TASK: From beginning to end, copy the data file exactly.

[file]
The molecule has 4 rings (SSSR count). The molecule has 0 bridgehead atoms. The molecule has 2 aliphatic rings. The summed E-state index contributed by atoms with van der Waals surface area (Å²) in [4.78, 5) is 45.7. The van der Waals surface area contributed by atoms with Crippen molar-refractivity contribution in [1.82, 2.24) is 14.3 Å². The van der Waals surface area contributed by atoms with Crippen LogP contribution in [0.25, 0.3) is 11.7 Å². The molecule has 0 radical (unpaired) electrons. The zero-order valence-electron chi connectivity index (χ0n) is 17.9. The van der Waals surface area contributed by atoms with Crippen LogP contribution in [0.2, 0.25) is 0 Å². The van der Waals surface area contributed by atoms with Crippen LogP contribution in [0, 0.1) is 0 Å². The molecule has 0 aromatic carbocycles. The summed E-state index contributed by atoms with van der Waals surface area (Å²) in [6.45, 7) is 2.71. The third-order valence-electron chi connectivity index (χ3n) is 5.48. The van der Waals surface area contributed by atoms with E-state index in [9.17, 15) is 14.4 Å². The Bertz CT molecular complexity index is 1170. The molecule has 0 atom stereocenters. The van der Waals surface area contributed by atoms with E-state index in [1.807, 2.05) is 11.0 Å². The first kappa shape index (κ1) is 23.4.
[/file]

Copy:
The molecule has 4 rings (SSSR count). The molecule has 0 bridgehead atoms. The molecule has 2 aliphatic rings. The summed E-state index contributed by atoms with van der Waals surface area (Å²) in [4.78, 5) is 45.7. The van der Waals surface area contributed by atoms with Crippen molar-refractivity contribution in [1.82, 2.24) is 14.3 Å². The van der Waals surface area contributed by atoms with Crippen LogP contribution in [0.25, 0.3) is 11.7 Å². The molecule has 0 radical (unpaired) electrons. The zero-order valence-electron chi connectivity index (χ0n) is 17.9. The van der Waals surface area contributed by atoms with Crippen LogP contribution in [0.2, 0.25) is 0 Å². The van der Waals surface area contributed by atoms with Crippen LogP contribution in [0, 0.1) is 0 Å². The molecule has 0 aromatic carbocycles. The summed E-state index contributed by atoms with van der Waals surface area (Å²) in [6.45, 7) is 2.71. The third-order valence-electron chi connectivity index (χ3n) is 5.48. The van der Waals surface area contributed by atoms with E-state index in [9.17, 15) is 14.4 Å². The Bertz CT molecular complexity index is 1170. The molecule has 0 atom stereocenters. The van der Waals surface area contributed by atoms with E-state index in [1.807, 2.05) is 11.0 Å². The first kappa shape index (κ1) is 23.4.